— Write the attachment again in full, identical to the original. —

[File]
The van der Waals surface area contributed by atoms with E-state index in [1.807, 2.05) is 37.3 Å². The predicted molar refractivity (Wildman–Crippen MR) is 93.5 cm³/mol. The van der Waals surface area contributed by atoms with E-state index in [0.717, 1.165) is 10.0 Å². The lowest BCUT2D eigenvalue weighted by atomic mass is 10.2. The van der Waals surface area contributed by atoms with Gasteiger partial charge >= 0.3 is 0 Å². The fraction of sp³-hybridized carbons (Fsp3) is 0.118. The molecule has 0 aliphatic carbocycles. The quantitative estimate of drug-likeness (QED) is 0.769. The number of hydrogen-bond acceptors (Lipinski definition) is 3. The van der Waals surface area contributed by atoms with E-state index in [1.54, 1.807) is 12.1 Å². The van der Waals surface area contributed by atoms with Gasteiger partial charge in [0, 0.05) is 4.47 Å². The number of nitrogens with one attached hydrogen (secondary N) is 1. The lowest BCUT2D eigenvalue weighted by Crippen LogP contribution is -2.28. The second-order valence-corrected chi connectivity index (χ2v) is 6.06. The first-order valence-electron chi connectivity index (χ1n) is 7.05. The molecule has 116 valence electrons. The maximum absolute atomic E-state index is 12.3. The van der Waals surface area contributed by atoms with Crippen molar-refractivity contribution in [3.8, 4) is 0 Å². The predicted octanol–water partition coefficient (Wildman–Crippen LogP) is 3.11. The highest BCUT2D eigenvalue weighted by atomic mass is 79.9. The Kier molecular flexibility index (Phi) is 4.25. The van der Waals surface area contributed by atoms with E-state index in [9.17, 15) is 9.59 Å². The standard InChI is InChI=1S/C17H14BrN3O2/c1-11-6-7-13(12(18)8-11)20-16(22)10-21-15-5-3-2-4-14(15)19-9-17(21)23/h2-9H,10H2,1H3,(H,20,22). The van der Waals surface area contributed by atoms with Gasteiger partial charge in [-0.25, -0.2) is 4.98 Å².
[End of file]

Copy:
The van der Waals surface area contributed by atoms with E-state index in [1.807, 2.05) is 37.3 Å². The predicted molar refractivity (Wildman–Crippen MR) is 93.5 cm³/mol. The van der Waals surface area contributed by atoms with E-state index in [0.717, 1.165) is 10.0 Å². The lowest BCUT2D eigenvalue weighted by atomic mass is 10.2. The van der Waals surface area contributed by atoms with Gasteiger partial charge >= 0.3 is 0 Å². The fraction of sp³-hybridized carbons (Fsp3) is 0.118. The molecule has 0 aliphatic carbocycles. The quantitative estimate of drug-likeness (QED) is 0.769. The number of hydrogen-bond acceptors (Lipinski definition) is 3. The van der Waals surface area contributed by atoms with E-state index in [1.54, 1.807) is 12.1 Å². The van der Waals surface area contributed by atoms with Gasteiger partial charge in [0, 0.05) is 4.47 Å². The number of nitrogens with one attached hydrogen (secondary N) is 1. The lowest BCUT2D eigenvalue weighted by Crippen LogP contribution is -2.28. The second-order valence-corrected chi connectivity index (χ2v) is 6.06. The first-order valence-electron chi connectivity index (χ1n) is 7.05. The molecule has 116 valence electrons. The maximum absolute atomic E-state index is 12.3. The van der Waals surface area contributed by atoms with Crippen molar-refractivity contribution in [3.8, 4) is 0 Å². The predicted octanol–water partition coefficient (Wildman–Crippen LogP) is 3.11. The highest BCUT2D eigenvalue weighted by atomic mass is 79.9. The Kier molecular flexibility index (Phi) is 4.25. The van der Waals surface area contributed by atoms with E-state index in [9.17, 15) is 9.59 Å². The standard InChI is InChI=1S/C17H14BrN3O2/c1-11-6-7-13(12(18)8-11)20-16(22)10-21-15-5-3-2-4-14(15)19-9-17(21)23/h2-9H,10H2,1H3,(H,20,22). The van der Waals surface area contributed by atoms with Gasteiger partial charge in [-0.25, -0.2) is 4.98 Å².